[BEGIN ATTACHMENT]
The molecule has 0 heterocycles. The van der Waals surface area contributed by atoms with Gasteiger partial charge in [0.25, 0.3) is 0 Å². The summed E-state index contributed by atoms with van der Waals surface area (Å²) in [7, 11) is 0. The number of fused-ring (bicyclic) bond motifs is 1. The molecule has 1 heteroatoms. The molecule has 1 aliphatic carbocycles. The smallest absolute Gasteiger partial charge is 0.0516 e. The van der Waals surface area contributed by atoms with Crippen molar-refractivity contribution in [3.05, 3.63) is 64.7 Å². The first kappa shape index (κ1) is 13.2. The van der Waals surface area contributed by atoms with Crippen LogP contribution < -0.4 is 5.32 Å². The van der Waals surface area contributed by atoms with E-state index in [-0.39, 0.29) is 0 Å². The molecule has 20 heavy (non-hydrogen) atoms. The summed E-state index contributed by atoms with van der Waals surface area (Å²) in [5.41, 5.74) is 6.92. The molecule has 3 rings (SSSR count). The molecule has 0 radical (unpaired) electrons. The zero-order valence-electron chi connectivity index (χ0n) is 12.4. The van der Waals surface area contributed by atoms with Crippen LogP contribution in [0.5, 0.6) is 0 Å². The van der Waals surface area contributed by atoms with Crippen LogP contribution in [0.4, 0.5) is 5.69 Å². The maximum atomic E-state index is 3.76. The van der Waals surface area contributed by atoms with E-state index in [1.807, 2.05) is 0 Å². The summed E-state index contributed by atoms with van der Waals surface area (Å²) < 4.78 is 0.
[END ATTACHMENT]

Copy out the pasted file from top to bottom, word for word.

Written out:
The molecule has 0 heterocycles. The van der Waals surface area contributed by atoms with Gasteiger partial charge in [0.25, 0.3) is 0 Å². The summed E-state index contributed by atoms with van der Waals surface area (Å²) in [7, 11) is 0. The number of fused-ring (bicyclic) bond motifs is 1. The molecule has 1 heteroatoms. The molecule has 1 aliphatic carbocycles. The smallest absolute Gasteiger partial charge is 0.0516 e. The van der Waals surface area contributed by atoms with Crippen molar-refractivity contribution in [3.05, 3.63) is 64.7 Å². The first kappa shape index (κ1) is 13.2. The van der Waals surface area contributed by atoms with Crippen LogP contribution < -0.4 is 5.32 Å². The van der Waals surface area contributed by atoms with E-state index in [-0.39, 0.29) is 0 Å². The molecule has 20 heavy (non-hydrogen) atoms. The summed E-state index contributed by atoms with van der Waals surface area (Å²) in [5.41, 5.74) is 6.92. The molecule has 3 rings (SSSR count). The molecule has 0 radical (unpaired) electrons. The zero-order valence-electron chi connectivity index (χ0n) is 12.4. The van der Waals surface area contributed by atoms with Crippen LogP contribution in [0.5, 0.6) is 0 Å². The van der Waals surface area contributed by atoms with Crippen LogP contribution in [0.4, 0.5) is 5.69 Å². The maximum atomic E-state index is 3.76. The van der Waals surface area contributed by atoms with E-state index in [1.807, 2.05) is 0 Å². The summed E-state index contributed by atoms with van der Waals surface area (Å²) < 4.78 is 0.